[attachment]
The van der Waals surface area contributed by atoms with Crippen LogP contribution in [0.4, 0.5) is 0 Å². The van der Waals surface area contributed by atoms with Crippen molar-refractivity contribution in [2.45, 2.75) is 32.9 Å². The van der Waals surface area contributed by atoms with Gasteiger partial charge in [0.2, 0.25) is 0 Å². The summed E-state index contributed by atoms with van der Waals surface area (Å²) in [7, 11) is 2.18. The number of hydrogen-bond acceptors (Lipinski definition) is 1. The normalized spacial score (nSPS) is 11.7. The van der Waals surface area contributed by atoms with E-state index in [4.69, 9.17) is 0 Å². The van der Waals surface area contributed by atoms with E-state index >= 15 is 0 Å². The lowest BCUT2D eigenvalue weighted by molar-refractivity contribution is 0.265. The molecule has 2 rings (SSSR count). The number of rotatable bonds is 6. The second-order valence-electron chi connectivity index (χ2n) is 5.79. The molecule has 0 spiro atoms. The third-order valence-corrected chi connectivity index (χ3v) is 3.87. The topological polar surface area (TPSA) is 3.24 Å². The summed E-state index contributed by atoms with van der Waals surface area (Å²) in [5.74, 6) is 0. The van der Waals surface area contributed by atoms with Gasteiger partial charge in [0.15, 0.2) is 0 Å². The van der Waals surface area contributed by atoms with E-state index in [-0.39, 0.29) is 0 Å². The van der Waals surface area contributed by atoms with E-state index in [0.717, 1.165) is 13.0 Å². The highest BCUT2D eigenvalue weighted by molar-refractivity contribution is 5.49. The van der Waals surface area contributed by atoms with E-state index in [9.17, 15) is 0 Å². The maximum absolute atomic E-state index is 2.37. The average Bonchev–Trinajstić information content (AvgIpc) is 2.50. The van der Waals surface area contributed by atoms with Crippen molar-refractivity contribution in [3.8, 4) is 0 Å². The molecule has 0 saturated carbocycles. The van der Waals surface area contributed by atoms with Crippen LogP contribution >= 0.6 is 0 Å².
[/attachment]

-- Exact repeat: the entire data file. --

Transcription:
The van der Waals surface area contributed by atoms with Crippen LogP contribution in [0.4, 0.5) is 0 Å². The van der Waals surface area contributed by atoms with Crippen molar-refractivity contribution in [2.45, 2.75) is 32.9 Å². The van der Waals surface area contributed by atoms with Gasteiger partial charge in [0.2, 0.25) is 0 Å². The summed E-state index contributed by atoms with van der Waals surface area (Å²) in [7, 11) is 2.18. The number of hydrogen-bond acceptors (Lipinski definition) is 1. The normalized spacial score (nSPS) is 11.7. The van der Waals surface area contributed by atoms with E-state index in [4.69, 9.17) is 0 Å². The van der Waals surface area contributed by atoms with E-state index >= 15 is 0 Å². The lowest BCUT2D eigenvalue weighted by molar-refractivity contribution is 0.265. The molecule has 2 rings (SSSR count). The number of rotatable bonds is 6. The second-order valence-electron chi connectivity index (χ2n) is 5.79. The molecule has 0 spiro atoms. The third-order valence-corrected chi connectivity index (χ3v) is 3.87. The topological polar surface area (TPSA) is 3.24 Å². The summed E-state index contributed by atoms with van der Waals surface area (Å²) in [5.74, 6) is 0. The van der Waals surface area contributed by atoms with Gasteiger partial charge in [0.15, 0.2) is 0 Å². The van der Waals surface area contributed by atoms with E-state index in [-0.39, 0.29) is 0 Å². The van der Waals surface area contributed by atoms with E-state index in [0.717, 1.165) is 13.0 Å². The highest BCUT2D eigenvalue weighted by molar-refractivity contribution is 5.49. The van der Waals surface area contributed by atoms with E-state index in [9.17, 15) is 0 Å². The maximum absolute atomic E-state index is 2.37. The average Bonchev–Trinajstić information content (AvgIpc) is 2.50. The van der Waals surface area contributed by atoms with Crippen molar-refractivity contribution in [3.8, 4) is 0 Å². The molecule has 0 saturated carbocycles. The van der Waals surface area contributed by atoms with Crippen LogP contribution >= 0.6 is 0 Å².